Marcos Baghdatis’ Final Words As A Tennis Player - UBITENNIS
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Marcos Baghdatis’ Final Words As A Tennis Player

This week marks the end of an era for one of the most well-known figures within men’s tennis.

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photo by Roberto Dell'Olivo

WIMBLEDON: Taking to the number two show court Marcos Baghdatis knew that this could be the end for him on Thursday.

 

Almost 15 years after getting his maiden main draw grand slam win at the 2004 US Open, the Cypriot elected to choose The All England club as the place to say goodbye. It was the first tournament he saw on TV, watching Andrew Agassi win his maiden grand slam title back in 1992. Something Baghdatis was unable to emulate as a player, but he did reach the 2006 Australian Open final. Becoming the first and only player from his country to ever do so.

“Every year I come here (to Wimbledon), it’s a beautiful memory.” Said Baghdatis.
“I felt it was time to stop, to give priority to other things in my life. I cannot thank enough the tournament for supporting me and giving me a wildcard. Giving me the chance to say good-bye to the fans and to the sport that I love in this great event.”

After defeating Canada’s Brayden Schnur in his opening match, the second round was much more difficult. His opponent was 17th seed Matteo Berrettini. 11 years younger than Baghdatis, the Italian has only ever lost two tour-level matches to a player ranked lower than him. Furthermore, Berrettini won all five of his meetings with wild cards heading into the match.

The evening match went according to paper with the Italian dropping serve only once on route to a 6-1, 7-6(4), 6-3, triumph. Nevertheless, the crowd roared and cheered the Cypriot on from the start until the very end.

“I didn’t want to leave the court. It was a nice farewell. It felt amazing. I want to thank everybody for staying and giving me that last emotion.”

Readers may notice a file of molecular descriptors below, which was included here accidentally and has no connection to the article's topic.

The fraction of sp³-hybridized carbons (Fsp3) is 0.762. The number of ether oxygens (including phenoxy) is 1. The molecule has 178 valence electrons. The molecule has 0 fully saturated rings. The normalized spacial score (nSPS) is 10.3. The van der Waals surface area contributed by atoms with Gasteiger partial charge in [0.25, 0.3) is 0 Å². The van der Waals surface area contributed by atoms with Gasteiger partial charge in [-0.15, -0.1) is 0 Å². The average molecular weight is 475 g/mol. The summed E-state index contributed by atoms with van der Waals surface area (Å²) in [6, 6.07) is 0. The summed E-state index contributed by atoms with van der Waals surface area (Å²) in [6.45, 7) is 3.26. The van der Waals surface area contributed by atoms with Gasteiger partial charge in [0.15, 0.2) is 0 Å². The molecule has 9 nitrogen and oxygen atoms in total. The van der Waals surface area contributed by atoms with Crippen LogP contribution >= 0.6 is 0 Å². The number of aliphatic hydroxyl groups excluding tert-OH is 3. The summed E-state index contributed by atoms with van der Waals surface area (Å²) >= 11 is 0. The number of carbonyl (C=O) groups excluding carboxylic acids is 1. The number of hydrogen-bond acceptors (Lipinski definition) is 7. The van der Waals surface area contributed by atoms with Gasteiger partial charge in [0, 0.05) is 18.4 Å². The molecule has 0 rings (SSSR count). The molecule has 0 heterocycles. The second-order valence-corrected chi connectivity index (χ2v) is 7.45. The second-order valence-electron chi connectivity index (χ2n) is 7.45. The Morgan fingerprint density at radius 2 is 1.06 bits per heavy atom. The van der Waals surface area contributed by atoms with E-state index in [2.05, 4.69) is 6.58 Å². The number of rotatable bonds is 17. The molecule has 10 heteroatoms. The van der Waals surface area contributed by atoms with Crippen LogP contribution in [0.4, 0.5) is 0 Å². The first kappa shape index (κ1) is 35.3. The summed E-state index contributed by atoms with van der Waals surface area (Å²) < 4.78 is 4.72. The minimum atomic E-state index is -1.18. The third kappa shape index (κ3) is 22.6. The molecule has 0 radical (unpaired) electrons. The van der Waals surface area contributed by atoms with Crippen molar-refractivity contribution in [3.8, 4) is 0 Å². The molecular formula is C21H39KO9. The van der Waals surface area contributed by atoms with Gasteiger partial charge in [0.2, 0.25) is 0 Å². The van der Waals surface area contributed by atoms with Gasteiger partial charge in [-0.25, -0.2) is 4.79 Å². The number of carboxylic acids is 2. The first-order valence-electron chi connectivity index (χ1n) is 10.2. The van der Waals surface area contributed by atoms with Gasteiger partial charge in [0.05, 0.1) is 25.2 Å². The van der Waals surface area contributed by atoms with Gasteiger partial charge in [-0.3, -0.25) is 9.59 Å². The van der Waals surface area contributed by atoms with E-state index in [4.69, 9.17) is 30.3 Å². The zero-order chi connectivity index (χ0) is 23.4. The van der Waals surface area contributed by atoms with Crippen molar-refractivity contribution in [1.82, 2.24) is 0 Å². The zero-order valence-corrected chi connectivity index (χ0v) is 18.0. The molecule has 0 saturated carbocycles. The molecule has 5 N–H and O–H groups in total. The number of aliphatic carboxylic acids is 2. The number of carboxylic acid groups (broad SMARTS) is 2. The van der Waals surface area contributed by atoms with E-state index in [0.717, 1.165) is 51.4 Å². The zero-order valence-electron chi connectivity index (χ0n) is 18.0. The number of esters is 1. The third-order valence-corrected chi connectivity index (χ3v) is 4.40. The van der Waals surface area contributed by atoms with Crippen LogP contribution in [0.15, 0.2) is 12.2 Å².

https://twitter.com/Wimbledon/status/1146845062132895744

The loss denied the 34-year-old a chance to get his 50th win over a top 20 player before he retired. Nevertheless, Baghdatis’ achievements are ones that have inspired his entire region. Between 2003-2016 he won 36 consecutive Davis Cup matches. A benchmark that has been achieved by no other player in the history of the competition. At his best, he was ranked eighth in the world and finished 12 straight seasons ranked in the top 100. As for trophies on the ATP Tour, he claimed four titles in Beijing, Zagreb, Stockholm, and Sydney over a four-year period.

“Marcos is one of the most gifted, most positive people you’ll ever meet. He shows it on the court. He has this vibe where it kind of feels like life is more important than tennis, which I love to see.” Stefanos Tsitsipas said in a tribute.
“I believe he’s underrated. He deserved more. But things worked this way. The fact that he did semifinals Wimbledon, finals in Australian Open, was a big thing not just for him but also for his country. He came from a really small country, with zero history in tennis, with zero tradition in that sport.”

The ending of Baghdatis’ career on July 4th was on the 15th anniversary of one sporting event that inspired his career. A strange, but fitting coincidence. As he ventures into the world outside of professional tennis, the 34-year-old hopes his career will have an impact on those in his country.